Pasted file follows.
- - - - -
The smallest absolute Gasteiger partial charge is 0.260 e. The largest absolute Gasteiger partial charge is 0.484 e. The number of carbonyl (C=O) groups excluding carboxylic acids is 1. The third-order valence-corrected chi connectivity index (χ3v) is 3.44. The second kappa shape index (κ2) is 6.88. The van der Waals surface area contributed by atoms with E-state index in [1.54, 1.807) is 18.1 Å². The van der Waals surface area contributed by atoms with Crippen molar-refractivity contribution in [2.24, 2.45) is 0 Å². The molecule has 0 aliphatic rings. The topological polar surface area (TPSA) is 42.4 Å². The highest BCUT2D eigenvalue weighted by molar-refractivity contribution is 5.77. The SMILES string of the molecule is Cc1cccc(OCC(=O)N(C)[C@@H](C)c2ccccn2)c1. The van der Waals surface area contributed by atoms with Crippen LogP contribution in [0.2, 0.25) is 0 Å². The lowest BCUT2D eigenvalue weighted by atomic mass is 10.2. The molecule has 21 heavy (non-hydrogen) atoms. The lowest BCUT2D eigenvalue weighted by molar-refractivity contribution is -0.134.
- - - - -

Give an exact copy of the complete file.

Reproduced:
The smallest absolute Gasteiger partial charge is 0.260 e. The largest absolute Gasteiger partial charge is 0.484 e. The number of carbonyl (C=O) groups excluding carboxylic acids is 1. The third-order valence-corrected chi connectivity index (χ3v) is 3.44. The second kappa shape index (κ2) is 6.88. The van der Waals surface area contributed by atoms with E-state index in [1.54, 1.807) is 18.1 Å². The van der Waals surface area contributed by atoms with Crippen molar-refractivity contribution in [2.24, 2.45) is 0 Å². The molecule has 0 aliphatic rings. The topological polar surface area (TPSA) is 42.4 Å². The highest BCUT2D eigenvalue weighted by molar-refractivity contribution is 5.77. The SMILES string of the molecule is Cc1cccc(OCC(=O)N(C)[C@@H](C)c2ccccn2)c1. The van der Waals surface area contributed by atoms with Crippen LogP contribution in [0.2, 0.25) is 0 Å². The lowest BCUT2D eigenvalue weighted by atomic mass is 10.2. The molecule has 21 heavy (non-hydrogen) atoms. The lowest BCUT2D eigenvalue weighted by molar-refractivity contribution is -0.134.